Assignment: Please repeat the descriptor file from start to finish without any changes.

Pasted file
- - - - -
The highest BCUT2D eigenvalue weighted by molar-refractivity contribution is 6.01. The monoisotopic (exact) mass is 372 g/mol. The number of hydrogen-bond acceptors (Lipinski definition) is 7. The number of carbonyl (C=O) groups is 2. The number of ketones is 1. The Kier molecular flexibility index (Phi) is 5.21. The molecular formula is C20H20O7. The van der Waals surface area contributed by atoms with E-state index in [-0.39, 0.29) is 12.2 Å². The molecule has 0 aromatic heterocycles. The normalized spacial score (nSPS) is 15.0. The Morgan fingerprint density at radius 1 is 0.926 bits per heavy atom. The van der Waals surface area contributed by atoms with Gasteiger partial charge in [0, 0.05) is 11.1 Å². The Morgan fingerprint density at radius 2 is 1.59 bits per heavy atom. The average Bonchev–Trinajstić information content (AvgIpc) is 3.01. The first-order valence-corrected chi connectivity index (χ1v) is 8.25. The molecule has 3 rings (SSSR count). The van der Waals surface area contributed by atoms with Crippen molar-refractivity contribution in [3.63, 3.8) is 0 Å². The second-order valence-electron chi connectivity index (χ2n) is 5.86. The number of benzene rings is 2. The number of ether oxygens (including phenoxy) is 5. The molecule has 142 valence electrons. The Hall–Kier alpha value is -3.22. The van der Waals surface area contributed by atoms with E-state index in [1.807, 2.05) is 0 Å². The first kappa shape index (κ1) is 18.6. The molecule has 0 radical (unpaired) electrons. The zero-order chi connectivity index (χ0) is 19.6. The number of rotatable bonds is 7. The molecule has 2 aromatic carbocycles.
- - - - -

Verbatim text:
The highest BCUT2D eigenvalue weighted by molar-refractivity contribution is 6.01. The monoisotopic (exact) mass is 372 g/mol. The number of hydrogen-bond acceptors (Lipinski definition) is 7. The number of carbonyl (C=O) groups is 2. The number of ketones is 1. The Kier molecular flexibility index (Phi) is 5.21. The molecular formula is C20H20O7. The van der Waals surface area contributed by atoms with E-state index in [-0.39, 0.29) is 12.2 Å². The molecule has 0 aromatic heterocycles. The normalized spacial score (nSPS) is 15.0. The Morgan fingerprint density at radius 1 is 0.926 bits per heavy atom. The van der Waals surface area contributed by atoms with Gasteiger partial charge in [0, 0.05) is 11.1 Å². The Morgan fingerprint density at radius 2 is 1.59 bits per heavy atom. The average Bonchev–Trinajstić information content (AvgIpc) is 3.01. The first-order valence-corrected chi connectivity index (χ1v) is 8.25. The molecule has 3 rings (SSSR count). The van der Waals surface area contributed by atoms with Crippen molar-refractivity contribution in [3.63, 3.8) is 0 Å². The second-order valence-electron chi connectivity index (χ2n) is 5.86. The number of benzene rings is 2. The number of ether oxygens (including phenoxy) is 5. The molecule has 142 valence electrons. The Hall–Kier alpha value is -3.22. The van der Waals surface area contributed by atoms with E-state index in [1.807, 2.05) is 0 Å². The first kappa shape index (κ1) is 18.6. The molecule has 0 radical (unpaired) electrons. The zero-order chi connectivity index (χ0) is 19.6. The number of rotatable bonds is 7. The molecule has 2 aromatic carbocycles.